Sexism in China

When I first read this post over at the Josh in China blog, I smiled. But then I frowned. Okay, I didn’t really frown, but I’m going for literary effect here.

The post is entitled, Interesting Cultural Differences, and it reflexively notes how the women at Chinese toll booths are uniformly “extremely good looking girls.” When Josh discussed this observation of his with a cab driver, the cabbie responded by saying, “Of course! These are the people welcoming you into the city. They have to be beautiful!” Josh then tells us that the pay for these jobs is “three or four times that of a typical retail job.” Probably better job security and benefits too.

Now at first this seems harmless, but it isn’t. Now before anyone calls me a prude or anything, trust me I am not. But I also have two daughters and I would never want them to be hired or not hired for a job based on their looks. Now I also know full well that nearly all of us have our own prejudices when it comes to looks and there is no way those can be fully excised when hiring, but blatant sexism is undoubtedly a bad thing and that is exactly what we have here. With any sexism on the plus side in hiring means there has to be a concomitant sexism on the downside. For every attractive woman hired for this job, there is one less attractive woman who missed out on it.

If I had to rate China on a sexism scale among the countries I know best, it does fairly well. It is not as good as the United States or Spain, but it is considerably better than Korea and better than Japan as well. I would say it is about the same as Russia. My sense is that pretty women in China are favored more in employment than in the United States, but that women who do their jobs well (no matter what their looks) are taken seriously. I am basing nearly all this analysis on observations in law firms and on conversations with female lawyers so it is about as far from scientific as one can get.

Would love to hear from others in other industries. What do you think?

UPDATE: China Beat, recently did a somewhat related post, From Iron Girls to Oriental Beauties, on the historical perceptions of female beauty in the PRC.

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Photo of Dan Harris Dan Harris

Dan is a founder of Harris Bricken, an international law firm with lawyers in Los Angeles, Portland, San Francisco, Seattle, China and Spain.

He primarily represents companies doing business in emerging market countries, having spent years building and maintaining a global, professional network.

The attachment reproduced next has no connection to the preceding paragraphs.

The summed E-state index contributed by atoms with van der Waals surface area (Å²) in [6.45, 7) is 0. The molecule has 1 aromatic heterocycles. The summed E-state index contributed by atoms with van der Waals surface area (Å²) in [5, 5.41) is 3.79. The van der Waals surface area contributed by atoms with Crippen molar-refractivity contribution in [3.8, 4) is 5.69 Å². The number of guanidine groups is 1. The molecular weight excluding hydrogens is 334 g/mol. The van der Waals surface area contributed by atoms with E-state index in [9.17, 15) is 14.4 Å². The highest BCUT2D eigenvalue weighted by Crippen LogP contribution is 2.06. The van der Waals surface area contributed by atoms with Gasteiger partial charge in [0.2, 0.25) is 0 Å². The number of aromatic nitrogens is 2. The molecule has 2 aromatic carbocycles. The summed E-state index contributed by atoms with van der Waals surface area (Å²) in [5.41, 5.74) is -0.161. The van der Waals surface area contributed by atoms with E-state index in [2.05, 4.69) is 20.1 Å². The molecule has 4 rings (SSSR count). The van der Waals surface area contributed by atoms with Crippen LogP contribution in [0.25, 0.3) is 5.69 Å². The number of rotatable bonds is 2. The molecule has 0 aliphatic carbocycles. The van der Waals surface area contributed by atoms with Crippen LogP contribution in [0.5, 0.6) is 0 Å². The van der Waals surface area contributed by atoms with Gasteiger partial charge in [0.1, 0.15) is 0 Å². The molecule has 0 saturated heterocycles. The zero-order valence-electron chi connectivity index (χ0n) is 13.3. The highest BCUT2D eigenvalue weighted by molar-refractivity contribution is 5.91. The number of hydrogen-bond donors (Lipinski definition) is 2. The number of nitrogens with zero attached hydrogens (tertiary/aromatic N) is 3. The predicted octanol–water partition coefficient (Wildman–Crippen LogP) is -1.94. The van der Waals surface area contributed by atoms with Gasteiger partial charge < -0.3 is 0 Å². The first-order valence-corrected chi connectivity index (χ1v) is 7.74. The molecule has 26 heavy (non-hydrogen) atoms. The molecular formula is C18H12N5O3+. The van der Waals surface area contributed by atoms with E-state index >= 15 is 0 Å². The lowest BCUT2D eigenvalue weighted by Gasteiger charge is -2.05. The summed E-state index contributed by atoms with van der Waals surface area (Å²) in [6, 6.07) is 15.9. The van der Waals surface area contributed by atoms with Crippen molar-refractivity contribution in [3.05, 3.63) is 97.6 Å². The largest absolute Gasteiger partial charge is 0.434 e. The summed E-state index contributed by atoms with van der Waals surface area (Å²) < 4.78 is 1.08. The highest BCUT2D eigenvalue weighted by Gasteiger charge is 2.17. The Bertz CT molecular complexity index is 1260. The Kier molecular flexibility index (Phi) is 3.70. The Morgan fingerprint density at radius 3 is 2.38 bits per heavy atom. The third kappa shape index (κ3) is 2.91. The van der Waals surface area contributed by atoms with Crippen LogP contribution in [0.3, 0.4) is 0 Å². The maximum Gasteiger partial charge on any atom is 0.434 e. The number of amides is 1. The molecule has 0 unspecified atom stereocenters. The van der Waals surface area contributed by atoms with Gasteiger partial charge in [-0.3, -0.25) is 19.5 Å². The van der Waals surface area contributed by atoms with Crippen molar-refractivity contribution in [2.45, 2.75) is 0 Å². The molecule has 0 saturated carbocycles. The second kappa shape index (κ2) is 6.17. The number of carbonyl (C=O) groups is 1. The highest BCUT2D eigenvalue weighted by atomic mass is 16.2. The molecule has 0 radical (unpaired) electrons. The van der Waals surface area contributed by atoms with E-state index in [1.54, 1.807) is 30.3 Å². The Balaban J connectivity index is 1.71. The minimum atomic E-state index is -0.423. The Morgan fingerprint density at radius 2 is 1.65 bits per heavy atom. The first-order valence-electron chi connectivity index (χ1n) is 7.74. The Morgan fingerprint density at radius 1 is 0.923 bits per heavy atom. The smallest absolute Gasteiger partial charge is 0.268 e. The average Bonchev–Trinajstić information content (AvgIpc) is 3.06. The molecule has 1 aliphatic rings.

Dan is a founder of Harris Bricken, an international law firm with lawyers in Los Angeles, Portland, San Francisco, Seattle, China and Spain.

He primarily represents companies doing business in emerging market countries, having spent years building and maintaining a global, professional network.  His work has been as varied as securing the release of two improperly held helicopters in Papua New Guinea, setting up a legal framework to move slag from Canada to Poland’s interior, overseeing hundreds of litigation and arbitration matters in Korea, helping someone avoid terrorism charges in Japan, and seizing fish product in China to collect on a debt.

He was named as one of only three Washington State Amazing Lawyers in International Law, is AV rated by Martindale-Hubbell Law Directory (its highest rating), is rated 10.0 by AVVO.com (also its highest rating), and is a recognized SuperLawyer.

Dan is a frequent writer and public speaker on doing business in Asia and constantly travels between the United States and Asia. He most commonly speaks on China law issues and is the lead writer of the award winning China Law Blog. Forbes Magazine, Fortune Magazine, the Wall Street Journal, Investors Business Daily, Business Week, The National Law Journal, The Washington Post, The ABA Journal, The Economist, Newsweek, NPR, The New York Times and Inside Counsel have all interviewed Dan regarding various aspects of his international law practice.

Dan is licensed in Washington, Illinois, and Alaska.

In tandem with the international law team at his firm, Dan focuses on setting up/registering companies overseas (via WFOEs, Rep Offices or Joint Ventures), drafting international contracts (NDAs, OEM Agreements, licensing, distribution, etc.), protecting IP (trademarks, trade secrets, copyrights and patents), and overseeing M&A transactions.